All my projects are artworks. I am working as an artist and I reside in a community and I do what I want. Material is all around.

I think the artist I aspire to be is one unhindered by current or past definitions of art and what form it should take. I do what I love and what works. I see a very strong coherence in my practice that is not, perhaps evident by what things look like. I do, however, think its time to step up to the plate and take responsibility for every aspect of artistic production especially in choices concerning materials. I’m really not interested in art comprised of resin poured over stuff, for instance. The first artist we showed at The Thinkery, though, showed work of that exact description but with a crucial difference. She had worked for a local art celebrity who used tons of resin and toxic materials. She rescued the detritus - the bits of hardened clumps which would have gone on to kill sea turtles and poison landfills - and incorporated them into shrines, devotional pieces and powerful vignettes about connection and isolation. They were great because the actual material could be questioned and then one could move on into the complexities and layers of meaning. It wasn’t because she wanted the look of resin poured over wood, it was there, it was someone else’s oblivion that she took up and transformed.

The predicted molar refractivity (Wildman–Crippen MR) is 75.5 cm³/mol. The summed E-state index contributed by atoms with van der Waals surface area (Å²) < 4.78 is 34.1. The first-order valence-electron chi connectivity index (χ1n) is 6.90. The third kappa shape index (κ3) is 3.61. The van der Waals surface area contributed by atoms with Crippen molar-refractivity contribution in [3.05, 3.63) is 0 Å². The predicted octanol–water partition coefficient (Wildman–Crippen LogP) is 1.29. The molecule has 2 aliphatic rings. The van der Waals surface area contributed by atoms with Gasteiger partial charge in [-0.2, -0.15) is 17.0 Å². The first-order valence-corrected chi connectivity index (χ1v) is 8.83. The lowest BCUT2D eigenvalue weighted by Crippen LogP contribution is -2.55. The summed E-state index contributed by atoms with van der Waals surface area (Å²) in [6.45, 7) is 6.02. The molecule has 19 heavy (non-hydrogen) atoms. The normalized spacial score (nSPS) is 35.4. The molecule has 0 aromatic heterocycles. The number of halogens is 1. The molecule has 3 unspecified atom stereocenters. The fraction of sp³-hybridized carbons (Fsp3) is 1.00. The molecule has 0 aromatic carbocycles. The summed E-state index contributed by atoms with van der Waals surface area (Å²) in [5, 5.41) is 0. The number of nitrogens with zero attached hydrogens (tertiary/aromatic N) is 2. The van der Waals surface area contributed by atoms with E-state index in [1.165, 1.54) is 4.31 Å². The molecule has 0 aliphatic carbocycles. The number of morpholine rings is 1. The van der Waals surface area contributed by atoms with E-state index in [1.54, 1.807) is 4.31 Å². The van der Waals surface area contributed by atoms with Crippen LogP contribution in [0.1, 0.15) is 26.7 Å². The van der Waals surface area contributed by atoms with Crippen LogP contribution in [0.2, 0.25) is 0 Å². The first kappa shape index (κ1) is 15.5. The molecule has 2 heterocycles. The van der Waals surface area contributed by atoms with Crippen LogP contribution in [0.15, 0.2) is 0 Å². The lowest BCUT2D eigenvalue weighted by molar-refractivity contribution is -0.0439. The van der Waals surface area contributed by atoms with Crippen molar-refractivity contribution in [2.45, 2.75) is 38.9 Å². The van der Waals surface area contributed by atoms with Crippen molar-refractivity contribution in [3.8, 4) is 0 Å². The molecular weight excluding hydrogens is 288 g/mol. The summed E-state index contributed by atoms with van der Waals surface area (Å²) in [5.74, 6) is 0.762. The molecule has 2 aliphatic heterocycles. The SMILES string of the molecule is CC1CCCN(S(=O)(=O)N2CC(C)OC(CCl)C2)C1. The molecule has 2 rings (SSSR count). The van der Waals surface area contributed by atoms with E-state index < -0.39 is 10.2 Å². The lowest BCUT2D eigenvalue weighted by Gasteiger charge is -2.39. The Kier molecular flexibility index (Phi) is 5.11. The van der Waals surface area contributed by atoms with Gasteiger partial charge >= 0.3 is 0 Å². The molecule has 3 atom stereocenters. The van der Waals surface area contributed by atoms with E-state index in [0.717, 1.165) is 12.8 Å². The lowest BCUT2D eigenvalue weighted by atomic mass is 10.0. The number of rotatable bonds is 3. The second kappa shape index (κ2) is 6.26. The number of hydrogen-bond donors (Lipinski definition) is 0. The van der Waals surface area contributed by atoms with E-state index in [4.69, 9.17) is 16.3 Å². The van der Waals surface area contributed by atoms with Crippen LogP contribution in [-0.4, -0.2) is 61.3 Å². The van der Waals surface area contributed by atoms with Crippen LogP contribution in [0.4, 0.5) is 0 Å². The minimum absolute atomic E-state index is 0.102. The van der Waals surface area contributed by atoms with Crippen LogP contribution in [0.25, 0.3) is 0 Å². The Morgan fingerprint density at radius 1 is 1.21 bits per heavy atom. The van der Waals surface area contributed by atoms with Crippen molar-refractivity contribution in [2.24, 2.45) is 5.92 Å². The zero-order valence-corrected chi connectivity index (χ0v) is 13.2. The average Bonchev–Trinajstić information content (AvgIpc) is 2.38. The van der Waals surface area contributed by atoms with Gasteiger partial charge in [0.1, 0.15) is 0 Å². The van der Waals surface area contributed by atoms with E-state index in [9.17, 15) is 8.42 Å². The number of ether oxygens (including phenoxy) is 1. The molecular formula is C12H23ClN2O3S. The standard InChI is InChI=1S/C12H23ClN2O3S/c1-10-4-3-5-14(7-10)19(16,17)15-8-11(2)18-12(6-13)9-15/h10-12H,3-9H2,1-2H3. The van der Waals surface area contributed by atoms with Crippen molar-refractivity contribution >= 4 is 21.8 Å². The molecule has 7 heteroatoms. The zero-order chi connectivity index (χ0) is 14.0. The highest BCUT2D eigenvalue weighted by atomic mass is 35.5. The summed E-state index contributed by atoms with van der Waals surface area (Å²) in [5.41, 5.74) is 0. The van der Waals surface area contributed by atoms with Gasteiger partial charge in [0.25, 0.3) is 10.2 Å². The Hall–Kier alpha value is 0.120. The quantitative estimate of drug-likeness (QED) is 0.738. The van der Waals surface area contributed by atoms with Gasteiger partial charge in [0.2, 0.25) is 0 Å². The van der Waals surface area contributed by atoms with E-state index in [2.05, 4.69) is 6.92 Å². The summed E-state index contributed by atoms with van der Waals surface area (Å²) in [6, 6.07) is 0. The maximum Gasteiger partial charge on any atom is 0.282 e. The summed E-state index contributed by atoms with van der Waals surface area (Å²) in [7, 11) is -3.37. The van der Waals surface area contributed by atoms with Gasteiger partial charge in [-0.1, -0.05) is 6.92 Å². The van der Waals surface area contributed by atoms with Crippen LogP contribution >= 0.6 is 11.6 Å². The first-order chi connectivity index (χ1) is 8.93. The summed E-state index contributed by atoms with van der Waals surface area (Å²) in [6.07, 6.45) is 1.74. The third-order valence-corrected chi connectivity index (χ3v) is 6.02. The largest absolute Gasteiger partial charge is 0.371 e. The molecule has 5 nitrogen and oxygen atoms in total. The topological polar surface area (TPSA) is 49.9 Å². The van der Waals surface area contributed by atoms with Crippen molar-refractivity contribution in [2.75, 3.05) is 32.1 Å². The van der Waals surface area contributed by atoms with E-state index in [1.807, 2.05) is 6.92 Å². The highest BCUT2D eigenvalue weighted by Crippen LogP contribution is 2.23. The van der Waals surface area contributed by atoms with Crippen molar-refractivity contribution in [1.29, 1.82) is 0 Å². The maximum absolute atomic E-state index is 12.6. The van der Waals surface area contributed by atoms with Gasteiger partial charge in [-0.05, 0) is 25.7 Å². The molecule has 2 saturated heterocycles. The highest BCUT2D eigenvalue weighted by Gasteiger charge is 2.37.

That’s a crucial difference.

Drew:
Thank you for your time. Are there any new projects on the horizon?

Anne:
I’ll continue to cultivate my garden.

Tuesday, December 1, 2009

New Photograghy 2009, Leslie Hewitt 2010: An Interview